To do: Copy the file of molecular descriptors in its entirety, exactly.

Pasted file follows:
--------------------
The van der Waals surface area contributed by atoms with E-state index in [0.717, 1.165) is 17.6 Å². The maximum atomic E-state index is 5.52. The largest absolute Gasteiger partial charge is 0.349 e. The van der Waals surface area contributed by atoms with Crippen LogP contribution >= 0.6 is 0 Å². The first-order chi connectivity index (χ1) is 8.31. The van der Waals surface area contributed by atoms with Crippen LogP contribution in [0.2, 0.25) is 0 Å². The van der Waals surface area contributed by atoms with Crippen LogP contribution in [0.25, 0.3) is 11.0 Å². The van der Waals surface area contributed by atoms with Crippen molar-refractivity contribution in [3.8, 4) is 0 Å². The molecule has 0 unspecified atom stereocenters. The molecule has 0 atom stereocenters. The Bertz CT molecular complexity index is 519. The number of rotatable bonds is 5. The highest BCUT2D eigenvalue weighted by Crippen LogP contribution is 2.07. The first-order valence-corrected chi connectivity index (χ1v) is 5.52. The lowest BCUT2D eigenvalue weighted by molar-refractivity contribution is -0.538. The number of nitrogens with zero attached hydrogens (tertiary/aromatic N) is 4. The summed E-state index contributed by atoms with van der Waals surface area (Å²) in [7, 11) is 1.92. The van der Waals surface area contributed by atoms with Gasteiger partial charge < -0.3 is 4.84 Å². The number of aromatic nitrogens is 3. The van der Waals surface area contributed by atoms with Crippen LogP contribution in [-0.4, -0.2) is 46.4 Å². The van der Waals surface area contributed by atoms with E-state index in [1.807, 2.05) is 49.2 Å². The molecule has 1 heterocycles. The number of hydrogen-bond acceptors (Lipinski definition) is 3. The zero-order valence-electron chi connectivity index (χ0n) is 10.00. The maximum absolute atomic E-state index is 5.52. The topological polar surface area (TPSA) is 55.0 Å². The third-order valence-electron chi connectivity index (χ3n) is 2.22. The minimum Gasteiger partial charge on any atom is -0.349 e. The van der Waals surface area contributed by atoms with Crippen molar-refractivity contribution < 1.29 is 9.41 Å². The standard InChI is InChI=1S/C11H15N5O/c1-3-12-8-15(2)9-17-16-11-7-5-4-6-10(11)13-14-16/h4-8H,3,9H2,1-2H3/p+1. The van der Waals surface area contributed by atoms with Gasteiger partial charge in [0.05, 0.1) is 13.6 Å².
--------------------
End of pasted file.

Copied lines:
The van der Waals surface area contributed by atoms with E-state index in [0.717, 1.165) is 17.6 Å². The maximum atomic E-state index is 5.52. The largest absolute Gasteiger partial charge is 0.349 e. The van der Waals surface area contributed by atoms with Crippen LogP contribution >= 0.6 is 0 Å². The first-order chi connectivity index (χ1) is 8.31. The van der Waals surface area contributed by atoms with Crippen LogP contribution in [0.2, 0.25) is 0 Å². The van der Waals surface area contributed by atoms with Crippen LogP contribution in [0.25, 0.3) is 11.0 Å². The van der Waals surface area contributed by atoms with Crippen molar-refractivity contribution in [3.8, 4) is 0 Å². The molecule has 0 unspecified atom stereocenters. The molecule has 0 atom stereocenters. The Bertz CT molecular complexity index is 519. The number of rotatable bonds is 5. The highest BCUT2D eigenvalue weighted by Crippen LogP contribution is 2.07. The first-order valence-corrected chi connectivity index (χ1v) is 5.52. The lowest BCUT2D eigenvalue weighted by molar-refractivity contribution is -0.538. The number of nitrogens with zero attached hydrogens (tertiary/aromatic N) is 4. The summed E-state index contributed by atoms with van der Waals surface area (Å²) in [7, 11) is 1.92. The van der Waals surface area contributed by atoms with Gasteiger partial charge < -0.3 is 4.84 Å². The number of aromatic nitrogens is 3. The van der Waals surface area contributed by atoms with Crippen LogP contribution in [-0.4, -0.2) is 46.4 Å². The van der Waals surface area contributed by atoms with E-state index in [1.807, 2.05) is 49.2 Å². The molecule has 1 heterocycles. The number of hydrogen-bond acceptors (Lipinski definition) is 3. The zero-order valence-electron chi connectivity index (χ0n) is 10.00. The maximum absolute atomic E-state index is 5.52. The topological polar surface area (TPSA) is 55.0 Å². The third-order valence-electron chi connectivity index (χ3n) is 2.22. The minimum Gasteiger partial charge on any atom is -0.349 e. The van der Waals surface area contributed by atoms with Crippen molar-refractivity contribution < 1.29 is 9.41 Å². The standard InChI is InChI=1S/C11H15N5O/c1-3-12-8-15(2)9-17-16-11-7-5-4-6-10(11)13-14-16/h4-8H,3,9H2,1-2H3/p+1. The van der Waals surface area contributed by atoms with Gasteiger partial charge in [0.05, 0.1) is 13.6 Å².